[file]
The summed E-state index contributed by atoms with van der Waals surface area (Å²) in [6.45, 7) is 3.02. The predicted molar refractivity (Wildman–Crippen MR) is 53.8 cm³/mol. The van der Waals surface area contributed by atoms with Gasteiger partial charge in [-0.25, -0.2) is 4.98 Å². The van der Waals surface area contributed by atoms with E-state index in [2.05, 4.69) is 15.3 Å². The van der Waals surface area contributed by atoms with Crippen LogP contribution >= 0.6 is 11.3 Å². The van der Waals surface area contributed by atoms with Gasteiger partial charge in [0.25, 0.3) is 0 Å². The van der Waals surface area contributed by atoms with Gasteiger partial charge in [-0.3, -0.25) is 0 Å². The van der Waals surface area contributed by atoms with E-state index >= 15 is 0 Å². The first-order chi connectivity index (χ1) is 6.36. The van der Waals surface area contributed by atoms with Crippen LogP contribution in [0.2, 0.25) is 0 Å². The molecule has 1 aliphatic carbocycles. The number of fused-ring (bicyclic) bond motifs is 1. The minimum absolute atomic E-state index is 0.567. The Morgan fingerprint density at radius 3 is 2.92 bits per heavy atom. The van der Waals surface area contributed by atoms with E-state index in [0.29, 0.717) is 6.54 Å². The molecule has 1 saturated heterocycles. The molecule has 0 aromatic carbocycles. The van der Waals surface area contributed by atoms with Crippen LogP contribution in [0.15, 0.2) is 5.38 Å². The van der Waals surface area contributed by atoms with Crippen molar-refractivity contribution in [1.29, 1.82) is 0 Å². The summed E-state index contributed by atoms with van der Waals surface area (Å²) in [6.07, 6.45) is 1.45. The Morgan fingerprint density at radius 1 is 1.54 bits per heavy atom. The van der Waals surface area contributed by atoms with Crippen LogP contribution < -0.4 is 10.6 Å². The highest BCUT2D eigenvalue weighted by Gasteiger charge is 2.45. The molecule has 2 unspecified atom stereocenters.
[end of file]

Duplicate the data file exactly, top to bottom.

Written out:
The summed E-state index contributed by atoms with van der Waals surface area (Å²) in [6.45, 7) is 3.02. The predicted molar refractivity (Wildman–Crippen MR) is 53.8 cm³/mol. The van der Waals surface area contributed by atoms with Gasteiger partial charge in [-0.25, -0.2) is 4.98 Å². The van der Waals surface area contributed by atoms with E-state index in [2.05, 4.69) is 15.3 Å². The van der Waals surface area contributed by atoms with Crippen LogP contribution >= 0.6 is 11.3 Å². The van der Waals surface area contributed by atoms with Gasteiger partial charge in [0.25, 0.3) is 0 Å². The van der Waals surface area contributed by atoms with Gasteiger partial charge in [-0.3, -0.25) is 0 Å². The van der Waals surface area contributed by atoms with E-state index >= 15 is 0 Å². The first-order chi connectivity index (χ1) is 6.36. The van der Waals surface area contributed by atoms with Crippen LogP contribution in [0.2, 0.25) is 0 Å². The molecule has 1 aliphatic carbocycles. The number of fused-ring (bicyclic) bond motifs is 1. The minimum absolute atomic E-state index is 0.567. The Morgan fingerprint density at radius 3 is 2.92 bits per heavy atom. The van der Waals surface area contributed by atoms with E-state index in [0.29, 0.717) is 6.54 Å². The molecule has 1 saturated heterocycles. The molecule has 0 aromatic carbocycles. The van der Waals surface area contributed by atoms with Crippen LogP contribution in [0.15, 0.2) is 5.38 Å². The van der Waals surface area contributed by atoms with Crippen molar-refractivity contribution in [1.29, 1.82) is 0 Å². The summed E-state index contributed by atoms with van der Waals surface area (Å²) in [6.07, 6.45) is 1.45. The Morgan fingerprint density at radius 1 is 1.54 bits per heavy atom. The van der Waals surface area contributed by atoms with Crippen LogP contribution < -0.4 is 10.6 Å². The highest BCUT2D eigenvalue weighted by Gasteiger charge is 2.45. The molecule has 2 unspecified atom stereocenters.